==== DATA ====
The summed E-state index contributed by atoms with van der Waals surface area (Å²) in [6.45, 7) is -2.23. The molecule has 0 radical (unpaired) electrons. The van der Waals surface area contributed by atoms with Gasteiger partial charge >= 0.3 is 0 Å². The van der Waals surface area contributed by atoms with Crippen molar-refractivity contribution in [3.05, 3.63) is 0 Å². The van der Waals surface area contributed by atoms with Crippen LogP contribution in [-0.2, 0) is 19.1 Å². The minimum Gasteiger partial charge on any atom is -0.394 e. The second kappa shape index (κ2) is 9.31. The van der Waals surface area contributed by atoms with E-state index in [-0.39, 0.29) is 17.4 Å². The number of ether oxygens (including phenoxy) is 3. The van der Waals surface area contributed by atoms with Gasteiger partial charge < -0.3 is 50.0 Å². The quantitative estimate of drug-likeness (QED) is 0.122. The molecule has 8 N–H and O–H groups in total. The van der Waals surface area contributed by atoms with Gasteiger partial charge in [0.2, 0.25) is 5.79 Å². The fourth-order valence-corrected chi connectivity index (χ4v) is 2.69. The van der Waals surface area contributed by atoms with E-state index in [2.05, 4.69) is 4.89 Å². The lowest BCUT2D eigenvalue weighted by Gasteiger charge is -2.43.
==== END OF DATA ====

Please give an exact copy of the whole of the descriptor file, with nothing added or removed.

The summed E-state index contributed by atoms with van der Waals surface area (Å²) in [6.45, 7) is -2.23. The molecule has 0 radical (unpaired) electrons. The van der Waals surface area contributed by atoms with Gasteiger partial charge >= 0.3 is 0 Å². The van der Waals surface area contributed by atoms with Crippen molar-refractivity contribution in [3.05, 3.63) is 0 Å². The van der Waals surface area contributed by atoms with Crippen LogP contribution in [-0.2, 0) is 19.1 Å². The minimum Gasteiger partial charge on any atom is -0.394 e. The second kappa shape index (κ2) is 9.31. The van der Waals surface area contributed by atoms with E-state index in [-0.39, 0.29) is 17.4 Å². The number of ether oxygens (including phenoxy) is 3. The van der Waals surface area contributed by atoms with Gasteiger partial charge < -0.3 is 50.0 Å². The quantitative estimate of drug-likeness (QED) is 0.122. The molecule has 8 N–H and O–H groups in total. The van der Waals surface area contributed by atoms with Gasteiger partial charge in [0.2, 0.25) is 5.79 Å². The fourth-order valence-corrected chi connectivity index (χ4v) is 2.69. The van der Waals surface area contributed by atoms with E-state index in [2.05, 4.69) is 4.89 Å². The lowest BCUT2D eigenvalue weighted by Gasteiger charge is -2.43.